A prominent feature of the first year of the war was the enormous increase in the population. Besides the 500 children evacuated from London and Portsmouth and the many evacuated mothers with children, refugees came from the south coast and those bombed out of their homes in London. At the peak the population went up to 15,000.

Hostels for expectant mothers were established at "Woodlands" (Bunch Lane), at Anthony Place and at Ridgecoombe (Hindhead) where in 1943 there was a disastrous fire with serious loss of life. Ridgecoombe had formerly been used as a hostel for small children and there was another at "Margaretta" (Haslemere). "Eccleslea" was used as a hostel for boys and "Quedley" as a hospital for minor ailments. The food supply was helped by a Pig Club, formed in 1941 with Mr E. Pollard as secretary. In 1940 a knitting centre was established at Grayswood Copse.

Many canteens and social centres were set up to serve the needs of troops and evacuated persons. Some of them were managed by the various churches and St Christopher Hall was occupied by the YMCA. One of the most successful of the canteens was that at the Womens Club managed by Mrs Swann, Mrs Hutchinson and Mrs
Mr A.G. Whitcher
Hack. There were clubs for young people and the Youth Council, representative of all the youth

Many war duties were undertaken by the Urban District Council in addition to Civil Defence. At one time the Emergency Committee were meeting almost daily to deal with matters of urgency and there was an emergency information service. Food and fuel control offices were set up and maintained throughout the war. Mr C.J. Welland, who had been Food Executive Officer during the 1914 - 18 War, was chairman of the Food Control Committee until 1942 when he became Milk Officer. With many others he was a voluntary worker in the office throughout the war.

The first Food Executive Officer was Mr A.G. Whitcher (Clerk of the Council), and upon his resignation in June, 1940, he was succeeded by Mr W. Hayward who held the office until some months after the end of the war. Mr Haywood who had been chief assistant in the Food Office since the beginning of the war, came to Haslemere in 1939 and before that resided for many years at Yokohama where he was a prominent member of the British Community. Mr Whitcher, the first chief Billeting Officer, was succeeded by Mr J.J. Shirley, the Council's Sanitary Inspector. Mr F.D. Huntingford succeeded Mr Welland as chairman of the Food Control Committee.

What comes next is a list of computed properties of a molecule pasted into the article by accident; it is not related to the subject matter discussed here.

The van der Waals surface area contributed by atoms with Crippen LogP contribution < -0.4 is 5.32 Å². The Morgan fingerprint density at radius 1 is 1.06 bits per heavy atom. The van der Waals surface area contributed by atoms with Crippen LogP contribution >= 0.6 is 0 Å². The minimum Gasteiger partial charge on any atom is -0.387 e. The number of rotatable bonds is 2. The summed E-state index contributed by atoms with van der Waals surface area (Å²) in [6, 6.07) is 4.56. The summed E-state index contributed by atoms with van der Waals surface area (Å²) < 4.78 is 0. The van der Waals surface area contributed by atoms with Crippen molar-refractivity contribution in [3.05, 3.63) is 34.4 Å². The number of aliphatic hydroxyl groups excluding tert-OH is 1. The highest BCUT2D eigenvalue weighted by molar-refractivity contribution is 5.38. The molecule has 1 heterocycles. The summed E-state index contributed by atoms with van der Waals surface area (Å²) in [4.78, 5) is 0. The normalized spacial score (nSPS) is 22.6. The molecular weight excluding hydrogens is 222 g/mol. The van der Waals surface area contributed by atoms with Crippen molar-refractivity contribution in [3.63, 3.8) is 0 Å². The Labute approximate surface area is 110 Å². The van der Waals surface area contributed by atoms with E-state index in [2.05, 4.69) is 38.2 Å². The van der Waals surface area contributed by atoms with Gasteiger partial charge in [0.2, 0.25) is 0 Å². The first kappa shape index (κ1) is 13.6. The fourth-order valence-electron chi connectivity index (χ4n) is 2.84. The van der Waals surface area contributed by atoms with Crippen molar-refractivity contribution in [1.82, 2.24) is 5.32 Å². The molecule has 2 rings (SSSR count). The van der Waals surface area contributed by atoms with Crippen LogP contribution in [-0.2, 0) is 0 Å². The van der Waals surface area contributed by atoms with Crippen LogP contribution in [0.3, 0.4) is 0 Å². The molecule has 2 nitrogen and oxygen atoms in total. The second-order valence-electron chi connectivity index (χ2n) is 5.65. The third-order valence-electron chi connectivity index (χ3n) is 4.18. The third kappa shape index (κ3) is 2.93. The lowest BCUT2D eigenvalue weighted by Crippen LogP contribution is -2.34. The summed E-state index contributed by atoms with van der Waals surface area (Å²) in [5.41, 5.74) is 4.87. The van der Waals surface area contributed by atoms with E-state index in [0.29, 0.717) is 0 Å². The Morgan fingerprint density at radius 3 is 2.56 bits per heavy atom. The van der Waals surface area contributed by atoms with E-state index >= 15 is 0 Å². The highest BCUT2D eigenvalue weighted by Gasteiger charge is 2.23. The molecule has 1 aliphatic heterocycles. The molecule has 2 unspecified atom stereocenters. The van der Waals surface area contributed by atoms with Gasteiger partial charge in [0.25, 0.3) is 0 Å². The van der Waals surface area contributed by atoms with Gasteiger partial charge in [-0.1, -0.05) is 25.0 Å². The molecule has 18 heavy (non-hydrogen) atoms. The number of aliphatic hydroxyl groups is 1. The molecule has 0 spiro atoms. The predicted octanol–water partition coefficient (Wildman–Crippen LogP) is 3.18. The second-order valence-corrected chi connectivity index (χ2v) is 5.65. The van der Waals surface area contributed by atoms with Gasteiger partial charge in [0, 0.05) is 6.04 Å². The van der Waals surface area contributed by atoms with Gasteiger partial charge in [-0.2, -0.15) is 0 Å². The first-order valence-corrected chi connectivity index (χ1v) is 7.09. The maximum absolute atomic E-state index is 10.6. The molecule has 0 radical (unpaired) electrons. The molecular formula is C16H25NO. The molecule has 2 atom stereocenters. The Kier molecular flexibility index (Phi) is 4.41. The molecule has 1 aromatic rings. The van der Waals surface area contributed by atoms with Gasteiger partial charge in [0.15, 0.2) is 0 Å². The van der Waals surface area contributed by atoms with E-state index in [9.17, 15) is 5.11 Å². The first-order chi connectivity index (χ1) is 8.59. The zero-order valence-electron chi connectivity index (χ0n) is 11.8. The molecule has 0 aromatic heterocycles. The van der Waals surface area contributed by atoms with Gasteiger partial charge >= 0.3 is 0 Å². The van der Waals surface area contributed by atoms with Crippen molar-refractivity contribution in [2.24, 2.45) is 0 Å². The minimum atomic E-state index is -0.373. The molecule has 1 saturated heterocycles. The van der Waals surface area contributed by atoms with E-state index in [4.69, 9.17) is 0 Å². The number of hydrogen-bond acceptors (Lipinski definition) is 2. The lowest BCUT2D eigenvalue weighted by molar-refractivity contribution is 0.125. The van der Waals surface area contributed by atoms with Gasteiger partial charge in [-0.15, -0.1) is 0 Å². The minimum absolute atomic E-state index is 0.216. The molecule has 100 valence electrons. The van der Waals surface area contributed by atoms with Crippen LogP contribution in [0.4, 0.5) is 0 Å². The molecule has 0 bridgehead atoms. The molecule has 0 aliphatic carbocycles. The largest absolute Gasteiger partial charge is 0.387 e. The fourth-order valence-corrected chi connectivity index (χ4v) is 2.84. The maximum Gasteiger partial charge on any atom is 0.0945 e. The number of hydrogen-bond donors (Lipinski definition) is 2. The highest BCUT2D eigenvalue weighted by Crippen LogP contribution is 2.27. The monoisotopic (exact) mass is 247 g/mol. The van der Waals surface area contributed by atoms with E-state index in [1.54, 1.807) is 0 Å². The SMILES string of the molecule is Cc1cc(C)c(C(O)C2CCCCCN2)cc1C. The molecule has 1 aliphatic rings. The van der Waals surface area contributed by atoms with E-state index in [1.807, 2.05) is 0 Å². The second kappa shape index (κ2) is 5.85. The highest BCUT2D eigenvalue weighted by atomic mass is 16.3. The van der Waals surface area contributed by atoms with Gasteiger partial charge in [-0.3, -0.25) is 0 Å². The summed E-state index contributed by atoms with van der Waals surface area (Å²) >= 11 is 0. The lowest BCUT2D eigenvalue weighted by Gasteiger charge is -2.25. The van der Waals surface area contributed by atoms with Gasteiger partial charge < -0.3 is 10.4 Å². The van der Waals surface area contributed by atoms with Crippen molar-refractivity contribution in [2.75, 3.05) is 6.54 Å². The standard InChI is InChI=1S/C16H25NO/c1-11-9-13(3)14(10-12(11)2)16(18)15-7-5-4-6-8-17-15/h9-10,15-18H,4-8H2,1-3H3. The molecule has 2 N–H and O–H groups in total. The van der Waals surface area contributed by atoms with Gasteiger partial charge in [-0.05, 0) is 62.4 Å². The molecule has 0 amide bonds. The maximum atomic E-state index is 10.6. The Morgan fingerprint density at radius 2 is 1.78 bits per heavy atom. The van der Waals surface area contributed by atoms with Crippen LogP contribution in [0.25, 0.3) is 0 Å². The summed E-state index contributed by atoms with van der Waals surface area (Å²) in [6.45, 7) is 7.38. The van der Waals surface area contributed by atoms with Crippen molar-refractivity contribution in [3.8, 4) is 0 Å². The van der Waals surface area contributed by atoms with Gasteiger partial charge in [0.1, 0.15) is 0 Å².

Enemy Air Attacks

The First Air Raid Warning

Haslemere had its first air raid warning on the Wednesday morning after the declaration of war. It had been reported that enemy aeroplanes were approaching our sea coasts and the first warning was received at 7am. At 8.20am the sirens were sounded as well as the hooter at the Gas Works and the A.R.P. services were mobilised in a very short space of time. The A.T.S. were called out and men and women were seen hurrying to their posts where they remained until the all clear was given at 9.15.

The enemy made a number of air attacks on the Haslemere district during the war, and the most serious was on March 8th, when high explosive and incendiary bombs were dropped over a wide area. One private house (Heath Edge) in the High Street, which had a bomb dropped in its garden during a fugitive raid some two years before on this occasion, received a direct hit and considerable structural damage was done to the back part of the premises. This was the only direct hit reported. All the other high explosive bombs fell either in roads or in gardens and although a large number of incendiary bombs were dropped they did not go off or came down in open ground and no fires resulted.

One of the bombs, which fell in the garden of a house near the Ambulance Station in Pathfields, caused the death of Miss Marion Clarke, a volunteer ambulance driver for the Council since 1939, and seriously injured Mr Douglas Hunter, the ARP Transport officer, who were both on night duty in the Ambulance Station. Three other persons were seriously injured - Mr Samuel Blair, a despatch rider for the NFS, Mr C. V. Brine, a railwayman living in High Lane, and his daughter, Mrs Mabel Coussie. Mr Brine was injured by shrapnel whilst he was on fire guard duty in front of his house and his house was so extensively damaged that it had to be evacuated. Damage was also caused to the Infants School and a large house near by. Other damage was mainly to doors, roofs and windows in various parts of the town. Plate glass windows in some High Street shops were smashed.

One of the earliest raids occurred shortly after 10 O'clock on Sunday night, August 25th, 1940, when the Museum in the High Street was extensively damaged. Bombs fell on two sides of the building but there was no direct hit. One bomb fell on the lawn only a few yards from the Curator's house and the Peasant Arts Galleries. All the windows and the roofs on that side of the house were badly damaged. The Curator and his wife (Mr and Mrs Swanton) had a narrow escape for the windows of the room in which they were sleeping were blown upon them. Repairs to the Peasant Arts Galleries included alterations in the windows. The Loss of exhibits in the galleries was surprisingly small. The collections were cleaned and re-arranged by the staff, assisted by several ladies. In the raid of March, 1943, the Museum escaped with few scars.